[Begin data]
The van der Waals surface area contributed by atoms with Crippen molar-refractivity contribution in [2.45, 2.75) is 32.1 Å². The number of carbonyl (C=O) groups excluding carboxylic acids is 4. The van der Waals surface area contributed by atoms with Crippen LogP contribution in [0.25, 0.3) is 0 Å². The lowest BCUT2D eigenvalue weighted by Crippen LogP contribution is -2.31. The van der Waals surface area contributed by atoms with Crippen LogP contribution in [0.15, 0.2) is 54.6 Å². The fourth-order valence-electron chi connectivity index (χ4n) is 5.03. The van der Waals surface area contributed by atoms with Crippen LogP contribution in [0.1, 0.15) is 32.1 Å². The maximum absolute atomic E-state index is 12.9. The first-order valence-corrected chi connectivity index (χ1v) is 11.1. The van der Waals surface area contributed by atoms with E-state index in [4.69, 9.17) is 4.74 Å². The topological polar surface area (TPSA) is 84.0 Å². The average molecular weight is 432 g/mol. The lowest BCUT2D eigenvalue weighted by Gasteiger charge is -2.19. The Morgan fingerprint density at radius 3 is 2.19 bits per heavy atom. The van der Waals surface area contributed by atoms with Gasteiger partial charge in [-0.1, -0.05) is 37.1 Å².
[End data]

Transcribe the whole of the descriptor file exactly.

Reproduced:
The van der Waals surface area contributed by atoms with Crippen molar-refractivity contribution in [2.45, 2.75) is 32.1 Å². The number of carbonyl (C=O) groups excluding carboxylic acids is 4. The van der Waals surface area contributed by atoms with Crippen LogP contribution in [0.25, 0.3) is 0 Å². The lowest BCUT2D eigenvalue weighted by Crippen LogP contribution is -2.31. The van der Waals surface area contributed by atoms with Crippen LogP contribution in [0.15, 0.2) is 54.6 Å². The fourth-order valence-electron chi connectivity index (χ4n) is 5.03. The van der Waals surface area contributed by atoms with Crippen LogP contribution in [0.1, 0.15) is 32.1 Å². The maximum absolute atomic E-state index is 12.9. The first-order valence-corrected chi connectivity index (χ1v) is 11.1. The van der Waals surface area contributed by atoms with E-state index in [4.69, 9.17) is 4.74 Å². The topological polar surface area (TPSA) is 84.0 Å². The average molecular weight is 432 g/mol. The lowest BCUT2D eigenvalue weighted by Gasteiger charge is -2.19. The Morgan fingerprint density at radius 3 is 2.19 bits per heavy atom. The van der Waals surface area contributed by atoms with Gasteiger partial charge in [-0.1, -0.05) is 37.1 Å².